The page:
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The history of themed door knockers

Fashions in door hardware come and go, but some trends stand the test of time. The themed door knocker is one of those pieces that’s survived for centuries, which begs the question: why has this simple accessory remained so popular over the years? Let’s take a look at the history of themed door knockers


It’s impossible to say when door knockers originated. This is because it was probably before the start of recorded history. Some say that the first door knockers came from Ancient Greece. Apparently, centuries ago, some wealthy homeowners would chain slaves to their front doors to greet guests. Supposedly, when the chains were removed, the door fastenings remained in place. As the story goes, these then became the first door knockers.

Spirituality and superstition

It’s thought that door knockers were first used for aesthetic purposes during the Middle Ages. Evidently, there was a strong link between their design and ideas around spirituality and superstition. Interestingly, various cultures throughout history have viewed the role of the door knocker differently. A door is a threshold between the home and the outside world, prompting some cultures to see door knockers as a symbol of protection.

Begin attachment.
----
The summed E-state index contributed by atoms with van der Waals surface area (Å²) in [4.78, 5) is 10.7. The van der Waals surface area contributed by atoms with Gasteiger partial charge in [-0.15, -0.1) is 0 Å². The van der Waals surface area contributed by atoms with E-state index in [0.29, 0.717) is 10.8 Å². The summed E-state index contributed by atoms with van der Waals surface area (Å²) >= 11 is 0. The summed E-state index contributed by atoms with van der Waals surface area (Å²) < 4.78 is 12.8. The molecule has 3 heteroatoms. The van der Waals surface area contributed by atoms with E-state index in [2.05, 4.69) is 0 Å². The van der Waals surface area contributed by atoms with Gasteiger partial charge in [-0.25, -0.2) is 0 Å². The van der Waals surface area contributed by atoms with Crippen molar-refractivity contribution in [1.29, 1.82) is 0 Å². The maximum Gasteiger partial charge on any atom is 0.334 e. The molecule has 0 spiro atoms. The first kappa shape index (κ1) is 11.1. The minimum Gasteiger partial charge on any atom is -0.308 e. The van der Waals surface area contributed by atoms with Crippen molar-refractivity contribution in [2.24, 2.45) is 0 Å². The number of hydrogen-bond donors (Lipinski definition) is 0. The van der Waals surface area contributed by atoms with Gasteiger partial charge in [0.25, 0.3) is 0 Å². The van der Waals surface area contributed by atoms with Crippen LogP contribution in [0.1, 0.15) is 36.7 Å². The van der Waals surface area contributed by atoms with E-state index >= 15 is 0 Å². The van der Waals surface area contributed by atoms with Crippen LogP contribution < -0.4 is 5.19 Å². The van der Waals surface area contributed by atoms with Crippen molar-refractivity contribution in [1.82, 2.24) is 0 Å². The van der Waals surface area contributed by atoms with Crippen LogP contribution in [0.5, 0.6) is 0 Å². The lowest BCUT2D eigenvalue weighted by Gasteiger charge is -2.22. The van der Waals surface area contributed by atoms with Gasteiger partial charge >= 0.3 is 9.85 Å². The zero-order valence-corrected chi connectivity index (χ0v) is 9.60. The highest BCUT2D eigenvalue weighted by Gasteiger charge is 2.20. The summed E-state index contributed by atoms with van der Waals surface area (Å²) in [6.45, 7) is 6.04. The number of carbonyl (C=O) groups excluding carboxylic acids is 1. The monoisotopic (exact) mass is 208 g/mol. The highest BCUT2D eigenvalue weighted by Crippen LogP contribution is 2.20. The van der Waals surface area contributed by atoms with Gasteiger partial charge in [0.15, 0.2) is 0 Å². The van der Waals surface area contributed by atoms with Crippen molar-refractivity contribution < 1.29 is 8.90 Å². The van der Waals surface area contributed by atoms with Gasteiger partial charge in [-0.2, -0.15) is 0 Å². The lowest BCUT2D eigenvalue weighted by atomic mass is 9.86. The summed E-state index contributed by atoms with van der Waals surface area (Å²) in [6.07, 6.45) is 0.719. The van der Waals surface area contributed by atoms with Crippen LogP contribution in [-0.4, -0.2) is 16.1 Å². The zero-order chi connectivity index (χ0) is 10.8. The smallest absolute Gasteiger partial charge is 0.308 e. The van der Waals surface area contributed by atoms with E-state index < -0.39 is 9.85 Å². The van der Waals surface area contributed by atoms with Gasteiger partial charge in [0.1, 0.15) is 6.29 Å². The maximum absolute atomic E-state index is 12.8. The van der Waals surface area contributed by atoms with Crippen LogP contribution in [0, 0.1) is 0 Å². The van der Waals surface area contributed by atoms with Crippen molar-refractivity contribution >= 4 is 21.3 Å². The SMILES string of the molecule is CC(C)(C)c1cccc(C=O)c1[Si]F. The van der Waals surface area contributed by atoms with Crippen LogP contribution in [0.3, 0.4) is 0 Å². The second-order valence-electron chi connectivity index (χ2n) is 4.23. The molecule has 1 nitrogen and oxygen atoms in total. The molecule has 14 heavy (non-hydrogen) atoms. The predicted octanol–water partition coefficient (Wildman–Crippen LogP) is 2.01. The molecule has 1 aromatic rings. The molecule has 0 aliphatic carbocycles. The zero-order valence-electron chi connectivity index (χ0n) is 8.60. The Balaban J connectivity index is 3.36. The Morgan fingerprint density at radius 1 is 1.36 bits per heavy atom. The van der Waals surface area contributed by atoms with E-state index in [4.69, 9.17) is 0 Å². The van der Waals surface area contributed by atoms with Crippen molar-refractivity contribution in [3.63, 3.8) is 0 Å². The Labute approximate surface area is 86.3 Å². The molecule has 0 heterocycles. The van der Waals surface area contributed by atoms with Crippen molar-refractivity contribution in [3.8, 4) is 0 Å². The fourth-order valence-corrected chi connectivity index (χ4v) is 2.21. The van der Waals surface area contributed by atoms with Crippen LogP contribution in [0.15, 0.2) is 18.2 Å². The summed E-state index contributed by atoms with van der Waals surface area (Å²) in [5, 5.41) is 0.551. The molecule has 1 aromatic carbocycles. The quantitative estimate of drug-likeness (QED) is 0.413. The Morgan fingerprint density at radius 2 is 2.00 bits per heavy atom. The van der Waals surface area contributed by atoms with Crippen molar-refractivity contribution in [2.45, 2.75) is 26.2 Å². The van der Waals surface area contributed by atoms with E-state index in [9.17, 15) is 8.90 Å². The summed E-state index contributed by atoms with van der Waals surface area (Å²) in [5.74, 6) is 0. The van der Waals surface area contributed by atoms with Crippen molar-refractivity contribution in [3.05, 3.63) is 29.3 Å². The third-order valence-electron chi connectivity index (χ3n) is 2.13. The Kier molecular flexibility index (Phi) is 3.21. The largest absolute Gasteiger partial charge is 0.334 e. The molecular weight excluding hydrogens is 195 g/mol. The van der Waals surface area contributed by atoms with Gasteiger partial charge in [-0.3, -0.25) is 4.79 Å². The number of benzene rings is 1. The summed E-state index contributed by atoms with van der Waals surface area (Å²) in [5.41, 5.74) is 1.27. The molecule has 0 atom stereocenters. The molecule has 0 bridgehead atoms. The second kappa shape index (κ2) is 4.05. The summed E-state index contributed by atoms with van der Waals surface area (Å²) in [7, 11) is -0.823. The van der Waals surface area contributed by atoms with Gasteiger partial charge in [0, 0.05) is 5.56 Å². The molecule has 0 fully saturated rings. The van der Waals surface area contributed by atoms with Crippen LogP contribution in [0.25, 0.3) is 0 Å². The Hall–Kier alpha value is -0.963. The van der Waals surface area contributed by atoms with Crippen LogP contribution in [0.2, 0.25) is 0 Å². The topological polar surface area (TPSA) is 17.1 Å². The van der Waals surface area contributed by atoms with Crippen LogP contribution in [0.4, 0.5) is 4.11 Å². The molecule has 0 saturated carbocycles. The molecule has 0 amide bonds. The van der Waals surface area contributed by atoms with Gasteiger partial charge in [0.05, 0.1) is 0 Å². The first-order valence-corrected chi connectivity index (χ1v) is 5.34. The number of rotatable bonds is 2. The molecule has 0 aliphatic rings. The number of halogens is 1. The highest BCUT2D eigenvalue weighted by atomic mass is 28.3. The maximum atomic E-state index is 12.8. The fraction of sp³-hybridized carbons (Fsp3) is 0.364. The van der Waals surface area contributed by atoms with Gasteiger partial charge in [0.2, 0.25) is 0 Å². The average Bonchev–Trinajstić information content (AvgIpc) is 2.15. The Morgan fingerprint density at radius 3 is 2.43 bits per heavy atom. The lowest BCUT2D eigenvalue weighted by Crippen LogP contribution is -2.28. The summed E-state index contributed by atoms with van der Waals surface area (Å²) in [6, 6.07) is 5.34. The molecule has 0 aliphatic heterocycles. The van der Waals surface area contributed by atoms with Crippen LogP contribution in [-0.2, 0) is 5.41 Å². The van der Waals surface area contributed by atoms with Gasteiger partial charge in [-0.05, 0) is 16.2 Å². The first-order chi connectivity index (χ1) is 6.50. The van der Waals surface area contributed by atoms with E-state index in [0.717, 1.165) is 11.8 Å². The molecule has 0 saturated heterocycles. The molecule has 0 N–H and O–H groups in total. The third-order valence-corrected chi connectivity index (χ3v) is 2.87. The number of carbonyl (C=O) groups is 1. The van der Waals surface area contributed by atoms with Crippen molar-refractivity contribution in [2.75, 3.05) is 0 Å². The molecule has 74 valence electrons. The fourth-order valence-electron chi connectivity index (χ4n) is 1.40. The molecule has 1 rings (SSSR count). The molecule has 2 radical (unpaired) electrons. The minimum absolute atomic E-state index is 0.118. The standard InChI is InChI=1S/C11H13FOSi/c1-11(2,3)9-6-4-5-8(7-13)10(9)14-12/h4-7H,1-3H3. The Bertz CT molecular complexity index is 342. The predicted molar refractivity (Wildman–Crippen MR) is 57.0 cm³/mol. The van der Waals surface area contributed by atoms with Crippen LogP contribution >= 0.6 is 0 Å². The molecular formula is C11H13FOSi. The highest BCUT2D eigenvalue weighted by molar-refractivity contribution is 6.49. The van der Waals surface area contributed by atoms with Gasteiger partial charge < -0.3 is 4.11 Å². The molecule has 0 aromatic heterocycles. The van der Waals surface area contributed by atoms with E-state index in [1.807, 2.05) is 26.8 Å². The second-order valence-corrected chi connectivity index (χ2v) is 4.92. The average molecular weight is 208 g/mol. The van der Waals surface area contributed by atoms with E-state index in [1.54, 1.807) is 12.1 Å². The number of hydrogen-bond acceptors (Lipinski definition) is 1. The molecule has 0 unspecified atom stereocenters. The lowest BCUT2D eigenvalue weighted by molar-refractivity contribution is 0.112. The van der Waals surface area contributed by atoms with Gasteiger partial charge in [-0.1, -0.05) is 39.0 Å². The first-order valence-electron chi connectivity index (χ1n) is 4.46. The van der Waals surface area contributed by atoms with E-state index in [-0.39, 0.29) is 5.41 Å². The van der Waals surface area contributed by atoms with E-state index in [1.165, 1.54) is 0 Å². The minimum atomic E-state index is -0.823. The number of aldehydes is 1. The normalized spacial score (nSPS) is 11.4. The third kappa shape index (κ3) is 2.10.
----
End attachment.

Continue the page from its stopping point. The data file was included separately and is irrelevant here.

Western cultures are said to have used gargoyle themed door knockers to ward off evil. It’s said that a similar idea existed in Ancient Greece, in the form of grotesque statues positioned outside the home. In other cultures, the door knocker has been seen quite differently. The Ancient Chinese for example, are thought to have used dragon themed door knockers as a symbol of strength.

A decorative statement

Over the centuries, door knockers have always had an aesthetic appeal. More decorative pieces have been viewed as a sign of wealth, stature and style. Often, door knockers will take the shape of a beautiful woman’s face – a great way to welcome guests to your home!

Decorative door knockers have even made their way into our popular culture. In Dickens’ ‘A Christmas Carol’, Scrooge sees the face of the deceased Jacob Marley in his door knocker. Even without ghostly apparitions, most ornate door knockers create a strong first impression on visitors!

The lion has long been seen as a symbol of power, pride, and strength for many cultures. He is, after all, the ‘king’ of the jungle. This symbolism can be seen all over the UK. Four bronze lions, for example, surround Nelson’s Column in London’s Trafalgar Square. There are also three lions on the England football kit. The ‘lion’s head’ door knocker was very popular in Georgian and Victorian architecture. In fact, they can still be seen on the doors of period houses today. Notably, a lion’s head door knocker sits on the door of London’s 10 Downing Street.


Electric doorbells have been commonly used since the early 1900s, yet door knockers have not been phased out. In fact, many homes today feature both a doorbell and a door knocker. This could be due, in part, to the decoration they provide. Interestingly, developments in metal moulding now allow for more unique door knockers to be made. However, a lot of people still opt for traditional themes and designs.

[Photo by 771141]